Nelane do Socorro Marques-Silva

Federal University of Pará, Pará, Pará, Brazil

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Publications (4)5.84 Total impact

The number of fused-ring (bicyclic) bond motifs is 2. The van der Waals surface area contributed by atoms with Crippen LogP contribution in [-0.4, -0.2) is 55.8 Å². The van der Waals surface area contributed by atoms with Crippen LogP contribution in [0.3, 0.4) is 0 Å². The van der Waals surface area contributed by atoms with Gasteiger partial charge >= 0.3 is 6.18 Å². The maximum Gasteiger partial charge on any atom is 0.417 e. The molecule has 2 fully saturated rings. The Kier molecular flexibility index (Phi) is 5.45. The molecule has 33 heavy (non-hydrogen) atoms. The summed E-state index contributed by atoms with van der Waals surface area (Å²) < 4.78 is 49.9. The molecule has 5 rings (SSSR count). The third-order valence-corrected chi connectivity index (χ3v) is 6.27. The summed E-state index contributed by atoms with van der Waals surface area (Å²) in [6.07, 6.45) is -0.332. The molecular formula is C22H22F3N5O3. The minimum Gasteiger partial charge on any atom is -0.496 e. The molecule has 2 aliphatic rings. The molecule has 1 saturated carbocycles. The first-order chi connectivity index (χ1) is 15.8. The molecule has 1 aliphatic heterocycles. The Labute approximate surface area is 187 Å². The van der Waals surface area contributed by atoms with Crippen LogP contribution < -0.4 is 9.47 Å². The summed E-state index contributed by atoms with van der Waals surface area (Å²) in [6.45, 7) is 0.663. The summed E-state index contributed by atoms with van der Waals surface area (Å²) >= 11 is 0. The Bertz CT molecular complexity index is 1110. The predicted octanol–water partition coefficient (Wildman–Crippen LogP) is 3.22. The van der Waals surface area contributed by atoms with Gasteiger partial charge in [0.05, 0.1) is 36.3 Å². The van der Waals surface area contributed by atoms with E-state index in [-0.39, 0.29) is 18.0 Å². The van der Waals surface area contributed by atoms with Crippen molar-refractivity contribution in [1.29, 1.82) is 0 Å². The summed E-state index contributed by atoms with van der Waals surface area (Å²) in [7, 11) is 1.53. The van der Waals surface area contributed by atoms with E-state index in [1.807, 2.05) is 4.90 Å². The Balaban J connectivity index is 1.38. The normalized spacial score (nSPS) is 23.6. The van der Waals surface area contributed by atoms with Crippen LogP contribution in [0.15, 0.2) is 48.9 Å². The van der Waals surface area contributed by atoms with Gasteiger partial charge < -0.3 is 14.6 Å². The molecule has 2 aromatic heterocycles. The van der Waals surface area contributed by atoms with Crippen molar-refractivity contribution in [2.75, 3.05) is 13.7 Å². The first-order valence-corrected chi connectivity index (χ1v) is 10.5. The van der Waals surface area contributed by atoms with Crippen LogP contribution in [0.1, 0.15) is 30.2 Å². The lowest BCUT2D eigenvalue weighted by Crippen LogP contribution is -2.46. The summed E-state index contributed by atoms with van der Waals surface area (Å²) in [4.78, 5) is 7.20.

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    ABSTRACT: The mitochondrial gene cytochrome c oxidase subunit I (COI) was sequenced from Mytella charruana (N = 243) at 10 Brazilian coastal localities to search for cryptic species, doubly uniparental inheritance and investigate genetic population structure and demography. Three haplogroups were found: two matrilinear (A and B) in males and females, and one patrilinear (C) found only in males. The p-distances were 0.0624 (A and B), 0.2097 (A and C) and 0.2081 (B and C). Coalescence of M. charruana occurred around 12.5 Mya, and the origins of the lineages were 3.4 and 4 Mya (matrilinear A and B) and 51.2 Mya (patrilinear), which split before the separation of the genera Perna and Mytella. All individuals from the northern coast of Brazil belonged to the haplogroup A, whereas haplogroup B predominated among individuals from the eastern and northeastern coasts, with one exception, Goiana. Haplogroup C was found in males from the northern to the eastern coast. GenBank sequences of M. charruana from Colombia, Ecuador and four populations introduced to the USA joined Brazilian haplogroup B. Nuclear gene 18S-ITS1 sequences confirmed that all specimens belong to the same species. Four populations from the northern coast of Brazil were homogenous with evidence of recent population expansion. All populations from the northeastern and eastern coasts of Brazil were significantly structured (pairwise FST and AMOVA). The heterogeneity among Brazilian populations requires that relocation for aquaculture be preceded by genetic identification of the haplogroups. Differences in salinity and temperature may have selected for distinct lineages of mussels and changing conditions in coasts and estuaries may allow only resistant lineages of mussel to persist with the loss of others. In the light of global climate change, more detailed data on temperature, pH, salinity and local currents could help explain the genetic structuring observed among populations of Brazilian M. charruana.